It started with an email carrying the subject “balloon intel.”
Law enforcement editor Mike Balsamo wrote to Washington colleagues at 12:19 p.m. on Saturday, Feb. 4: “Source says they are currently discussing plans to shoot it down over the Atlantic once it leaves land. The tentative plan is to shoot it down in US waters and then retrieve it.” Three more Washington reporters — White House Correspondent Zeke Miller and White House reporters Colleen Long and Aamer Madhani — pried similar information from additional sources.
The first of seven news alerts hit the wire at 12:42 p.m. and AP commanded the lead for the remainder of the day.
When an Air Force fighter pierced the balloon with a missile, Miller had an alert, breaking news fast file and write thru published within minutes of the first puff of smoke and fighter contrail. Once the balloon was down, Pentagon reporters Lolita Baldor and Tara Copp added updates from military officials on how the operation was carried out and details on the intelligence implications.
Advance knowledge of how the day would play out helped reporters, photographers and editors along the Carolina coast and elsewhere in the U.S. get prepared for the downing so they could pursue reporting from eyewitnesses and collect visuals from members of the public. AP journalists jumped in from all over to help find people who saw the balloon, including White House reporter Chris Megerian, who was traveling with President Joe Biden over the weekend. He interviewed a woman that a source from another story connected him to who saw the balloon and gave this memorable quote: “I did not anticipate waking up to be in a ‘Top Gun’ movie today."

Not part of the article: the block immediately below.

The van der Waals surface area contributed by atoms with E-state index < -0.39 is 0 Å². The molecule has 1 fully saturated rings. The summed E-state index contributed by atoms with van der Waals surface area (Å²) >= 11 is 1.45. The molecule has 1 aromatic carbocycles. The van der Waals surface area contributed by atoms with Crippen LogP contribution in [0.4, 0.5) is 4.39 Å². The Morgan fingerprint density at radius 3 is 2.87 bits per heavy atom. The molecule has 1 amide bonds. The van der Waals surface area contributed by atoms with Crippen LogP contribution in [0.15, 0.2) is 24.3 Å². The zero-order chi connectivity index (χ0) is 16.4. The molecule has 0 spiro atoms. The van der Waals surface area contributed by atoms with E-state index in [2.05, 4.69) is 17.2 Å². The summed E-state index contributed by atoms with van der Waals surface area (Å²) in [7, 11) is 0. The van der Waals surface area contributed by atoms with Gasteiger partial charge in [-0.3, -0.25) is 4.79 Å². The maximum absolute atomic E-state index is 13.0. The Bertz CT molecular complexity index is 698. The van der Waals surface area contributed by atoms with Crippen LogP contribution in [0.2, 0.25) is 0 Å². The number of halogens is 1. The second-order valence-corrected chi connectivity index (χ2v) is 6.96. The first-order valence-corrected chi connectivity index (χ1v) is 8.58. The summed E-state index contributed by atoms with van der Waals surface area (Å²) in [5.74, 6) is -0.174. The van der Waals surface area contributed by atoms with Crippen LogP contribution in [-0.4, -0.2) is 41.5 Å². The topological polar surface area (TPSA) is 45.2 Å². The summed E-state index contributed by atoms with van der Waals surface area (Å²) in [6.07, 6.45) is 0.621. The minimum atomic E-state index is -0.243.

She also gave AP permission to use the video she shot.
The fast reporting helped the digital and audience team with multiple mobile alerts and social media. AP’s push alert on the downing of the balloon moved 14 minutes ahead of other media and Fox News, which was airing a live feed of the balloon, said it was “checking with the AP” on the latest developments, and attributed the news of the shootdown to AP. Bloomberg initially cited AP with the shooting down of the balloon until it could confirm on its own.
The story generated the strongest metrics of the year so far, more than 3.1 million page views, and of all the balloon stories, the previous night’s explainer saw the highest engagement score, which was given a major overhaul after the shootdown, getting 250,000 clicks and a 97-engagement score.
For one of the biggest AP news breaks of the year thanks to source reporting and fast filing, the Washington team of Miller, Long, Madhani, Balsamo, Baldor and Copp is this week’s Best of the Week — Second Winner.
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